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African American Lives 2 -- Hosted by Henry Louis Gates, Jr.
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Sharing Stories: One Family's Story
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STORYTELLER LOCATION YEAR TOOK PLACE TELLER'S PLACE OF ORIGIN HOW YOU HEARD
my mother Talladega Alabama 1924 Alabama from my mother

My maternal grandparents were Teachers and my grandfather was a Minister of the Congregational Church. Rev. George W. Hannar and Ada Elizabeth Rush Hannar. They were sent to Talladega to establish a school and church. They had four daughters at that time, Nannie, the eldest, Mary, Sarah, and Georgia, the youngest. My Aunt Ada Was born years later. The church and the school was doing quite well. The Ruling Body of the congregational church decided to send them another teacher. They also sent more books and some donated clothing. This was a very rural community, the people were poor and mostly uneducated. The clothing and shoes were passed out to the needy.

The people had a sense of pride. They had a school. The church was starting to grow, mostly sharecroppers, there was hope. The new teacher arrived, she was very fair skinned, with light brown hair. She looked like a "white woman". Her name was Miss Terintine. My mother said that she was a real asset to the school. The outside community began herassing the people because they started wearing shoes, or because they had on pants with a shirt and tie. One man had his shirt torn almost off and was told that a "nigger wasn't fit to wear anything but a deck of overalls". With the people appearing to prosper, and the arrival of this seemingly "white" teacher, my grandparents started getting threatening notes wrapped around bricks thrown through their windows. Momma said that one evening they were having dinner and a brick was thrown right through their dinning room window. This note told my grandfather that they had better leave town by a certain day, by a certain time and by a certain road. My mother said they hardly had time to pack their belongings, only essentials, the rest would b sent by church members. My grandfather was outraged, he was told by several men in the church who had stood guard nights outside of his home that for the safety of his family and the teacher, they had to leave. My mother never told me the date, but she said early one morning, she, my two aunts, (my aunt Nannie was away at college) and Miss Terintine got in the back seat of their car, my grandmother got in the front seat, my grandfather cranked up the car, then he got in. They started down this road, after they had gone so far ahead, they could see both sides of the road lined with shouting fist shaking white folks. There was a policeman to keep the peace. As they drove along, people threw eggs, rotten tomatoes at the car, they were cursing, calling my family dirty names, and spitting. The car stopped because my grandfather had to get out, go to the front of the car add crank it up, the policeman did stand close by to keep anyone from hitting him. He was a nervous wreck, he got the car cranked up. They drove to Savannah Ga., then to Thomasville, Ga. My mother was 10, my aunt Sarah was 8, and my aunt Georgia was 4.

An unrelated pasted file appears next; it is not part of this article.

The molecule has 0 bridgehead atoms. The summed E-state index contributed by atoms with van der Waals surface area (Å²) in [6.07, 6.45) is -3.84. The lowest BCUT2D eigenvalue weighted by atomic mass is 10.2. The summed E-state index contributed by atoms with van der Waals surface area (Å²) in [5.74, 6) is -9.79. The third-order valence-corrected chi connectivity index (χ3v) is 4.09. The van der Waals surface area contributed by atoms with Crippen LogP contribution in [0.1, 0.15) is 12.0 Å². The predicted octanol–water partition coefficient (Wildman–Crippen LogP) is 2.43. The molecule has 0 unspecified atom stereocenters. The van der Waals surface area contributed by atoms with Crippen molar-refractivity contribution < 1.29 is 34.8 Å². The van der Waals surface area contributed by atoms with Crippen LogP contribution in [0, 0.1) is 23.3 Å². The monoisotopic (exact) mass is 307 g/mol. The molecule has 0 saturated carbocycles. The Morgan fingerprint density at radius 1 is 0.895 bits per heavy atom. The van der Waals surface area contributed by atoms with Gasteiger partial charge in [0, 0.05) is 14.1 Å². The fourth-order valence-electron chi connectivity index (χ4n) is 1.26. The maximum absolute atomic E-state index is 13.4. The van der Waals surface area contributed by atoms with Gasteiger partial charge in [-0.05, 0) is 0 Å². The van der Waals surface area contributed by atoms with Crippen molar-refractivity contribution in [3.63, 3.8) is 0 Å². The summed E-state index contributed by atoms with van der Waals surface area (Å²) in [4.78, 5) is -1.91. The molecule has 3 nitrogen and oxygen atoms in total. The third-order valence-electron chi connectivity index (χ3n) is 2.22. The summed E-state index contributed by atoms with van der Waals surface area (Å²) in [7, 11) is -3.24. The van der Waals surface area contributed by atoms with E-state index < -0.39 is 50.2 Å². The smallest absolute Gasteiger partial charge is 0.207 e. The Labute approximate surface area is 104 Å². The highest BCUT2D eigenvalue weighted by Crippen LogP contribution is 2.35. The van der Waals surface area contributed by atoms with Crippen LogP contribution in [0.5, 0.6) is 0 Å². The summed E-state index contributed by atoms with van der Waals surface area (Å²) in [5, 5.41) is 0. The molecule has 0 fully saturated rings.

This information is supposed to be recorded in the Congregational Archives. In Thomasville, my grandfather was Pastor of the Evergreen Congregational Church, and he and my grandmother taught in the school.

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Major corporate funding for African American Lives 2 and its outreach initiatives is provided by The Coca-Cola Company and Johnson & Johnson. Additional corporate funding is provided by Buick.
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